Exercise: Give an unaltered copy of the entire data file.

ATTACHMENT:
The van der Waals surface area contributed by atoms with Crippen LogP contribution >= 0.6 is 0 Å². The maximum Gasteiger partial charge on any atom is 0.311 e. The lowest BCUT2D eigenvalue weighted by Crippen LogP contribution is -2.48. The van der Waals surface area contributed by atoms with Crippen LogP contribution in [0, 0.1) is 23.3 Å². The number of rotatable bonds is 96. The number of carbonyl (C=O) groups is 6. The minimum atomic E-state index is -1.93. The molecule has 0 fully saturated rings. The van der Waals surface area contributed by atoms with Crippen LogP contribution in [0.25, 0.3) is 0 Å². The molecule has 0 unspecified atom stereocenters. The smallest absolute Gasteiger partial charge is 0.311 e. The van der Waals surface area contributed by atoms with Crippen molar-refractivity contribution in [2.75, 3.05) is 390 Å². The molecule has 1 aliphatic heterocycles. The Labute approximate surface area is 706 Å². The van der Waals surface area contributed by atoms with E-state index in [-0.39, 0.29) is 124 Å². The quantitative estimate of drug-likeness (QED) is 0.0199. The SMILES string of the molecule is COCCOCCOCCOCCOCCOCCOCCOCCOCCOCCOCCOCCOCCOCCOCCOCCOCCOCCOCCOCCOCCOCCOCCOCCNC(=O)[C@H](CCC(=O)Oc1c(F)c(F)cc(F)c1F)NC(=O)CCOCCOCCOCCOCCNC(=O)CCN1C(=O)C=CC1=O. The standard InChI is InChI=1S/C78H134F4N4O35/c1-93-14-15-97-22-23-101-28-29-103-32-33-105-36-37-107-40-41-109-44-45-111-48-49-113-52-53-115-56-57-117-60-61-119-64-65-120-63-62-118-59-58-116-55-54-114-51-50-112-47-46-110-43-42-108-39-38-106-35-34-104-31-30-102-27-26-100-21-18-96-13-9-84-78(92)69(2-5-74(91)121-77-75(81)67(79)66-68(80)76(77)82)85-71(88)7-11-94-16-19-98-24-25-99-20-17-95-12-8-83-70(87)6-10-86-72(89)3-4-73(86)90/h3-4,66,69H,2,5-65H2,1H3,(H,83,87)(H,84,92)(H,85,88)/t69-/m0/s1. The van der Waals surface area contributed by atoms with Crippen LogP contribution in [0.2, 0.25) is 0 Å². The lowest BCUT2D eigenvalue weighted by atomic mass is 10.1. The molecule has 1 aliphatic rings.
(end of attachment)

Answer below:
The van der Waals surface area contributed by atoms with Crippen LogP contribution >= 0.6 is 0 Å². The maximum Gasteiger partial charge on any atom is 0.311 e. The lowest BCUT2D eigenvalue weighted by Crippen LogP contribution is -2.48. The van der Waals surface area contributed by atoms with Crippen LogP contribution in [0, 0.1) is 23.3 Å². The number of rotatable bonds is 96. The number of carbonyl (C=O) groups is 6. The minimum atomic E-state index is -1.93. The molecule has 0 fully saturated rings. The van der Waals surface area contributed by atoms with Crippen LogP contribution in [0.25, 0.3) is 0 Å². The molecule has 0 unspecified atom stereocenters. The smallest absolute Gasteiger partial charge is 0.311 e. The van der Waals surface area contributed by atoms with Crippen molar-refractivity contribution in [2.75, 3.05) is 390 Å². The molecule has 1 aliphatic heterocycles. The Labute approximate surface area is 706 Å². The van der Waals surface area contributed by atoms with E-state index in [-0.39, 0.29) is 124 Å². The quantitative estimate of drug-likeness (QED) is 0.0199. The SMILES string of the molecule is COCCOCCOCCOCCOCCOCCOCCOCCOCCOCCOCCOCCOCCOCCOCCOCCOCCOCCOCCOCCOCCOCCOCCOCCNC(=O)[C@H](CCC(=O)Oc1c(F)c(F)cc(F)c1F)NC(=O)CCOCCOCCOCCOCCNC(=O)CCN1C(=O)C=CC1=O. The standard InChI is InChI=1S/C78H134F4N4O35/c1-93-14-15-97-22-23-101-28-29-103-32-33-105-36-37-107-40-41-109-44-45-111-48-49-113-52-53-115-56-57-117-60-61-119-64-65-120-63-62-118-59-58-116-55-54-114-51-50-112-47-46-110-43-42-108-39-38-106-35-34-104-31-30-102-27-26-100-21-18-96-13-9-84-78(92)69(2-5-74(91)121-77-75(81)67(79)66-68(80)76(77)82)85-71(88)7-11-94-16-19-98-24-25-99-20-17-95-12-8-83-70(87)6-10-86-72(89)3-4-73(86)90/h3-4,66,69H,2,5-65H2,1H3,(H,83,87)(H,84,92)(H,85,88)/t69-/m0/s1. The van der Waals surface area contributed by atoms with Crippen LogP contribution in [0.2, 0.25) is 0 Å². The lowest BCUT2D eigenvalue weighted by atomic mass is 10.1. The molecule has 1 aliphatic rings.